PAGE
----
Posts tagged “Kananaskis Country

A streak of light below dawn

a-light-trail-towards-dawn © Christopher Martin-0986

The headlights of a car driving on Highway 66 draw a line of light under the pre-dawn sky during a long exposure in Kananaskis Country, Alberta, Canada.


Alces alces in a Kananaskis snowstorm

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As dawn broke on a recent morning when I was up in Kananaskis, the skies were leaden and threatening to drop some form of precipitation.  It was cold and windy so it seemed an open question whether it would be rain, snow or a frozen mix of the two.  The weather foiled my plans for a sunrise shoot of Mount Kidd but made it an easy decision to drive further up the valley into the Peter Lougheed Provincial Park.  I passed a few White-tailed deer but did not see much else on the way up.  Apparently I had an appointment (unbeknownst to me at the time) with this wonderful family of moose.  They were standing around this marsh in plain view beside the turn off of the Kananaskis Lakes Trail up to the Upper Lake’s parking lot and trailhead.

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The calf stayed close to her mom but was not very shy.  Staring at me several times to satisfy her curiosity about what I was and whether I was something of interest or not.  The bull was hidden within a few trees at first so it was a great surprise when I saw his antlers first come into sight.

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When a snowplow passed by, its scoop loudly grinding against the asphalt, the young one was startled and ran a little ways off from the roadside.  Mom followed and they munched along as they slowly headed into the forest.

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The bull was a magnificent creature.  Healthy and very confident, neither the vehicles nor my presence made any impression on him.  He kept his eyes on any activity around him but was focused on grazing.  I watched him for the next hour as he moved between trees, bogs and little fields.  Their ability to blend in and disappear, despite their size, was observed many times and always surprises me.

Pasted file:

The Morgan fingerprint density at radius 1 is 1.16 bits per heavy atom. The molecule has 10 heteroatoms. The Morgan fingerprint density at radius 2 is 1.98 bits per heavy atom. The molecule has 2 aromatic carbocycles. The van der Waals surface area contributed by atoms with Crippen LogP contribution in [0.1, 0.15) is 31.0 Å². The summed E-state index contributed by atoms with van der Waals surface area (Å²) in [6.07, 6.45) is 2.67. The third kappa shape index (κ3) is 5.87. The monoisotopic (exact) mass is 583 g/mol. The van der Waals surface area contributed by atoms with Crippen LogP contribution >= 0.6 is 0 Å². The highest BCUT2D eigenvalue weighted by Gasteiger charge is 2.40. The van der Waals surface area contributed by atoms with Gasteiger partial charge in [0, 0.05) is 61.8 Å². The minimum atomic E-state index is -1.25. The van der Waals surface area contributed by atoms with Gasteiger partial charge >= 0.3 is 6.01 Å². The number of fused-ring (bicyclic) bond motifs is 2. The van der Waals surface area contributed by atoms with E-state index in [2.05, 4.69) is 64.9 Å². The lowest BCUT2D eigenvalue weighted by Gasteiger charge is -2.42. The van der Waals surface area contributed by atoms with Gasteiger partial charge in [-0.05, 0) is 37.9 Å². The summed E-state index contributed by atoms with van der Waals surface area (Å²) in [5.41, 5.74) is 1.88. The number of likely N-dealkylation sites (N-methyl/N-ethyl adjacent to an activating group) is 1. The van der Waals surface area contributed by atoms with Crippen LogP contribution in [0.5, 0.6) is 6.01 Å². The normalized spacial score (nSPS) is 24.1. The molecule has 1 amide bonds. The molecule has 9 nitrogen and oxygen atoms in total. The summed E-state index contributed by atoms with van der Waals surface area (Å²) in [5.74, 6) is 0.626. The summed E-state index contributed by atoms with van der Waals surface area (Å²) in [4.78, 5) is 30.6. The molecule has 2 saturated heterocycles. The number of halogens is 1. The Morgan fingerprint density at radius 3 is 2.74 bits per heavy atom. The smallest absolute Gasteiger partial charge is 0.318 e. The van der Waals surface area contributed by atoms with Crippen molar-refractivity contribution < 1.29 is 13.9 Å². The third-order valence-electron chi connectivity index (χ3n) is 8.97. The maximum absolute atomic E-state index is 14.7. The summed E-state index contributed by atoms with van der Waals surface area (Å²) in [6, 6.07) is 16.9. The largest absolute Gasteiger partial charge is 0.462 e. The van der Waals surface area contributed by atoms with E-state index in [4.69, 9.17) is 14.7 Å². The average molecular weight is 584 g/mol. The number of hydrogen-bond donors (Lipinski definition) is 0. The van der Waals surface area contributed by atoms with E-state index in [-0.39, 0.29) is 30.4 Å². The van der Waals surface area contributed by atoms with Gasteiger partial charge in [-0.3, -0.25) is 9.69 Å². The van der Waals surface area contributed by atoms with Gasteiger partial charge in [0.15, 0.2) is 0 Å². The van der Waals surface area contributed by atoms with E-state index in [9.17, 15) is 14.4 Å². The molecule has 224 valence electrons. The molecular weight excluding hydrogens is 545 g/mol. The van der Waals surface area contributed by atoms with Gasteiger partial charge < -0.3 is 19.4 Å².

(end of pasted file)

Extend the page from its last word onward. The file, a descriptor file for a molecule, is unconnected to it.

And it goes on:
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The storm’s intensity ebbed and flowed through the morning and the snow followed accordingly.  At times falling hard, at times almost stopping completely.  Along with adjusting the camera settings to drag the shutter and blur the snow’s motion or freeze the flakes in action, it was a great setting to photograph these moose in.

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The bull kept an eye on the family as they went into the trees and eventually followed them away from the marsh.  The encounter ended shortly thereafter but I would not ask for anything more.  It was a great day in Kananaskis.

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Catching sunrise in the clouds

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I spent a morning up at Elbow Falls in Kananaskis Country a few days ago.  The sky was dark when I showed up there but I could make out the clouds as they ran eastward.  Dawn came quickly as it often does at this time of the year and I was pleased that a loose knot of these clouds had not yet disappeared behind the silhouetted tree line.  They caught the early light and spun it into reds, purples and oranges for a couple of minutes before the sunlight turned to gold and they continued the journey towards the prairies.


Eagles flying at the Mount Lorette Ponds

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This year I have photographed a pair of Bald eagles who nested at the Mount Lorette Ponds.  These small lakes in Kananaskis are stocked with Rainbow trout most years so these eagles have obviously found an excellent location to summer.  On this morning in mid-August the day took a little while to warm up which saw both birds perch in the trees nearby.  I waited for a couple of hours for a fish catching run with no luck.

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The luck I did have was watching these two beautiful animals as they surveyed their land below.  One eagle was more active early and flew to different trees a few times before disappearing into the forest above the water.  I hiked around for a bit before returning and finding one over the water again while the other perched on the edge of that forest.

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A bear and her berries

Kananaskis Grizzly 152 in the rain - © Christopher Martin-2177

For the second week in a row, I caught up Grizzly bear #152, and her smile, in Kananaskis’s Spray Valley Provincial Park.  Once more she was feasting on Buffalo berries.  Unlike the sunny encounter last week, the rain was falling steadily providing a sheen to the leaves, the bear’s coat and the tall grass.

Kananaskis Grizzly 152 in the rain - © Christopher Martin-2075

Kananaskis Grizzly 152 in the rain - © Christopher Martin-2055

The bear went in and out of the bushes, eating steadily along the way.  Again I was reminded how easily they can disappear within the vegetation – they are a part of the land and seem to join it and separate at will.

Kananaskis Grizzly 152 in the rain - © Christopher Martin-2343

Kananaskis Grizzly 152 in the rain - © Christopher Martin-2505

Kananaskis Grizzly 152 in the rain - © Christopher Martin-2028

 


A smiling Grizzly in Kananaskis

Kananaskis Grizzly 152 - © Christopher Martin-1046

A couple of hours after watching a Black bear in a patch of Buffalo berries, I found this Grizzly in another one a few kilometres away.  She appeared to be a very happy bear, taking some anthropomorphic liberties, I even thought she smiled a few times as in the photo above!

Kananaskis Grizzly 152 - © Christopher Martin-1335